Apr 20 2017

Steele, Daniel

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Professional Goal Statement

The only viable way forward for healthcare in the United States is a fundamental paradigm shift away from a reactionary culture of disease management and symptom suppression, toward a proactive model which recognizes that the human body cannot be healthy in the absence of regular exercise and nutritious diet. As a Doctor of Physical Therapy, I will be ideally situated at the forefront of provider-patient education and interaction to affect this change. Physical therapists are the foremost experts in the non-invasive restoration of function in patients with neuromusculoskeletal disorders and my professional mission is to change lives individually, while also being an advocate for broader policy changes which promote health, rather than simply the absence of disease.


Prior Education and Certification History

Spring of 2004

  • UNC study abroad at the University of Seville, Spain

May 2005

  • Graduated from UNC Chapel Hill with a BA in Communication Studies and a minor in Spanish


  • Full time personal trainer and strength coach, certified through the National Academy of Sports Medicine (certified personal trainer, corrective exercise specialist, performance enhancement specialist, fitness nutrition specialist, senior fitness specialist) and the National Strength and Conditioning Association (certified strength and conditioning specialist)

August 2014

  • Enrolled in the Doctor of Physical Therapy program at UNC Chapel Hill


Clinical Experience During DPT Curriculum

  • Carolinas Rehabilitation Services – Charlotte, NC. Outpatient Orthopedic Clinic, 12 weeks.
  • University Physical Therapy – Hillsborough, NC. Outpatient Orthopedic Clinic, 120 hours 3rd year elective.
  • FirstHealth of the Carolinas Moore Regional Hospital – Pinehurst, NC. Inpatient Neuro Rehabilitation, 8 weeks.
  • UNC Johnston Health Hospital – Smithfield, NC. Acute Care, Underserved Population – 8 weeks.
  • UNC Therapy Services at Meadowmont – Chapel Hill, NC. Outpatient Orthopedic Clinic – 8 weeks.
  • Student Health Action Coalition (SHAC) – Carrboro, NC. Outpatient Orthopedic Clinic – Student-run, interdisciplinary, pro bono services. Regular volunteer 2014-2017.


Other Activities and Extracurricular Events

  • PT Clinic Coordinator for the Student Health Action Coalition (SHAC) from February 2015 to February 2016, in charge of coordinating student and faculty volunteers, patient scheduling, and equipment inventory.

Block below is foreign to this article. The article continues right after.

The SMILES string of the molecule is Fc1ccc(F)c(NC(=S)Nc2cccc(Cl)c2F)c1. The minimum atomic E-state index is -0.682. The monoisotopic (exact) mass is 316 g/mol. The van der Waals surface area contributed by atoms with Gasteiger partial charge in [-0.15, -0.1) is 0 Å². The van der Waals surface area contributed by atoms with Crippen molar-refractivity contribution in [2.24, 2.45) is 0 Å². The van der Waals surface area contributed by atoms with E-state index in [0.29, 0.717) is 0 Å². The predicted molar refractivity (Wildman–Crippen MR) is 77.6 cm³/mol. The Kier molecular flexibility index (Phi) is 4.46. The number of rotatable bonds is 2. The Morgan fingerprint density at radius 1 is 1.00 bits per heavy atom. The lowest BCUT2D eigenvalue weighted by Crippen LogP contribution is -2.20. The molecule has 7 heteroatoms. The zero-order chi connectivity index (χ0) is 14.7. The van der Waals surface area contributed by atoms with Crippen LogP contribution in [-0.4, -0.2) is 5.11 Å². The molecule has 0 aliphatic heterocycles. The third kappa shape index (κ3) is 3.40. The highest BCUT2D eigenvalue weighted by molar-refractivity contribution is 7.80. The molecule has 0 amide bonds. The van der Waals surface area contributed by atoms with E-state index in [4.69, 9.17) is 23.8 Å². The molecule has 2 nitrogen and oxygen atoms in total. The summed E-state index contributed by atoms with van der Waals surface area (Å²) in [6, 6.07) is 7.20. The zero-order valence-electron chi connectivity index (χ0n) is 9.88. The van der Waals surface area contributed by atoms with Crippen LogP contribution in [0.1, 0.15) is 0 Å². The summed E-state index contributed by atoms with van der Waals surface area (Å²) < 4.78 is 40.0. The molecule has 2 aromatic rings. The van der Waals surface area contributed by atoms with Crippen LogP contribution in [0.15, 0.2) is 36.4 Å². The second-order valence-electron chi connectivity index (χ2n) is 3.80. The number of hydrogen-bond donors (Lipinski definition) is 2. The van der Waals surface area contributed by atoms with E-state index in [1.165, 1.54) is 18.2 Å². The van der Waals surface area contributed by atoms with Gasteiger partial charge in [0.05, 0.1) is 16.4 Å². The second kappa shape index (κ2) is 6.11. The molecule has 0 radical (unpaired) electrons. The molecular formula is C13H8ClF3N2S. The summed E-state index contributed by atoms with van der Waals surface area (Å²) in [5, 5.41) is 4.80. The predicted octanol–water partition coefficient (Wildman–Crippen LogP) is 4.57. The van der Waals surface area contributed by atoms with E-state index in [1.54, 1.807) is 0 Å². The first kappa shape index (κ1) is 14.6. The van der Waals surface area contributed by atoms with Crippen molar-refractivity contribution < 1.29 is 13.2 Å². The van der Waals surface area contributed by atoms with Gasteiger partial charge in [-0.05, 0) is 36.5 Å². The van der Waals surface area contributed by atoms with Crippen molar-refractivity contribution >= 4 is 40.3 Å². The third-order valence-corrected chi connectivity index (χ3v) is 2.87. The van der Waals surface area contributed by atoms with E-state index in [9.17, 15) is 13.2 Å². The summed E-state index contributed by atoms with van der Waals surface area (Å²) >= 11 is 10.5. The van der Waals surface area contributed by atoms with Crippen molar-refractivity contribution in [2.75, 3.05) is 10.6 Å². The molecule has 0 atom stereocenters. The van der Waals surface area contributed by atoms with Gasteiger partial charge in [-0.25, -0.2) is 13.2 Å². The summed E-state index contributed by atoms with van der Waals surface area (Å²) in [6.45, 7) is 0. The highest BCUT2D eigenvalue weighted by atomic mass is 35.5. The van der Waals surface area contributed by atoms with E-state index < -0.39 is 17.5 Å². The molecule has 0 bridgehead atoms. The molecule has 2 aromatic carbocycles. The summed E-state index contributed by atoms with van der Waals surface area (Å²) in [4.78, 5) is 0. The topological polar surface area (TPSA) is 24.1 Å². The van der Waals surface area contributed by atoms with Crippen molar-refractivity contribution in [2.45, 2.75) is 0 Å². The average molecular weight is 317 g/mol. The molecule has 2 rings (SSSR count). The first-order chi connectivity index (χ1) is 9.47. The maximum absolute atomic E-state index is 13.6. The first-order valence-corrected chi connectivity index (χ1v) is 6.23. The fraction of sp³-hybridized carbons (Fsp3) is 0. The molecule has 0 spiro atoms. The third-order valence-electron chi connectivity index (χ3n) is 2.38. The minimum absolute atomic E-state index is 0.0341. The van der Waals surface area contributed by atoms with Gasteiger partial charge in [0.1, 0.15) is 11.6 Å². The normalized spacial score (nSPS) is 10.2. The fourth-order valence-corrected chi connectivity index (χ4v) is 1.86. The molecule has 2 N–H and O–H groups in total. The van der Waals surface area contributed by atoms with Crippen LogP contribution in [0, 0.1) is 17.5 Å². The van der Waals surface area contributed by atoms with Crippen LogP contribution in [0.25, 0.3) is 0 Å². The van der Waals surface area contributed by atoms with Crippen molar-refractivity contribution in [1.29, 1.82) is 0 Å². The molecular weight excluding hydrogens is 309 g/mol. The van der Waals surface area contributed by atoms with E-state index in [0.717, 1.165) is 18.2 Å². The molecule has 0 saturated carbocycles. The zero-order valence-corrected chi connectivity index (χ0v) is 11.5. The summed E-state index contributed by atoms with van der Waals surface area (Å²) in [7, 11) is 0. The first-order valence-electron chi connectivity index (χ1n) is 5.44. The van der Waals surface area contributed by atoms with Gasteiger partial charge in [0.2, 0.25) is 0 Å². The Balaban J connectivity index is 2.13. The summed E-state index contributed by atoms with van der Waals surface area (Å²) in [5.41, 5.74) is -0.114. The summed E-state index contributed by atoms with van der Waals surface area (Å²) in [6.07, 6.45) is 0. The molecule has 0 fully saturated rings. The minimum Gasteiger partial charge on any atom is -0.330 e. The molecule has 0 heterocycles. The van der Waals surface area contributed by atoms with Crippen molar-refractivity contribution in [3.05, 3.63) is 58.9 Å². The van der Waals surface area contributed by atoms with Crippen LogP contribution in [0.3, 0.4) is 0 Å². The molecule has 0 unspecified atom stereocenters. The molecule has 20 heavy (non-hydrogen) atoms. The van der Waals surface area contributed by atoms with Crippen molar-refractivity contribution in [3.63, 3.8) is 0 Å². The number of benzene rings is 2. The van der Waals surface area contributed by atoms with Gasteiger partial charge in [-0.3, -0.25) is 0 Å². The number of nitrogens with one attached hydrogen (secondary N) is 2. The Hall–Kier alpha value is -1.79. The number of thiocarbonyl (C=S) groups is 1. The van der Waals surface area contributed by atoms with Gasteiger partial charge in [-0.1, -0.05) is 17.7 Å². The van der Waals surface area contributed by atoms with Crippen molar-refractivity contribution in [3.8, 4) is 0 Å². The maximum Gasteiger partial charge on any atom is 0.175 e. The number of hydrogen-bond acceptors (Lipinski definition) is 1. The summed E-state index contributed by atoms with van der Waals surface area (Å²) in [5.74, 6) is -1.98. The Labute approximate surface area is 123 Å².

• Member of the Spinal Manipulation Task Force (SMTF), an advocacy group of PT’s and PT students working to lift wasteful and unnecessary restrictions placed on physical therapists in North Carolina who use spinal manipulation as part of patient care.
  • Third year electives: Advanced Orthopedics, Advanced Spanish for Health Workers, Integrated Clinical Experience at University Physical Therapy.
  • Attended a weekend course on Gray Cook’s Selective Functional Movement Assessment (SFMA), Fall of 2014.
  • Audited Myopain Seminars’ level 1 dry needling certification course, Fall of 2016.
  • Attended NCPTA Fall Conference in Greensboro, Fall of 2016.
  • PT Legislative Day at the state capitol in Raleigh, Spring of 2017.


Career Plan

August 2017

  • Graduate from UNC Chapel Hill as a Doctor of Physical Therapy.

January 2018

  • Enroll in an orthopedic PT residency with an emphasis in manual therapy to advance my skills as a clinician and prepare me to sit for the OCS exam.
  • Locate a community clinic that offers free healthcare services to people without insurance, preferably with a large population of Spanish speaking patients. Begin volunteering on a regular basis.


  • Pass the board certification exam and earn the credential of “orthopedic certified specialist”.

By the end of 2021

  • Complete the highest level of certification in trigger point dry needling offered through Myopain Seminars.


  • Explore options for becoming a licensed nutritionist, dietician, or other professional distinction which allows me to educate and advise my patients on diet and nutrition in more specific ways than included in the PT scope of practice.
  • Seek to incorporate my background as a certified strength and conditioning coach and my passion for nutrition science into my professional practice as a doctor of PT in order to provide a more expansive scope of care for the benefit of my patients. The exact form this will take will depend heavily on state and federal regulations, and any major changes to federal health policy over the coming years.
  • Become certified as a Spanish healthcare interpreter.

By 2025

  • Explore options for specialty training through a fellowship after I identify areas of interest where such training would be of benefit to my patients.


Self Assessment

Areas of strength:

  • exercise prescription (progressions and regressions, coaching)
  • communication skills (adapting styles to different personality types and education levels, building rapport, demonstrating empathy)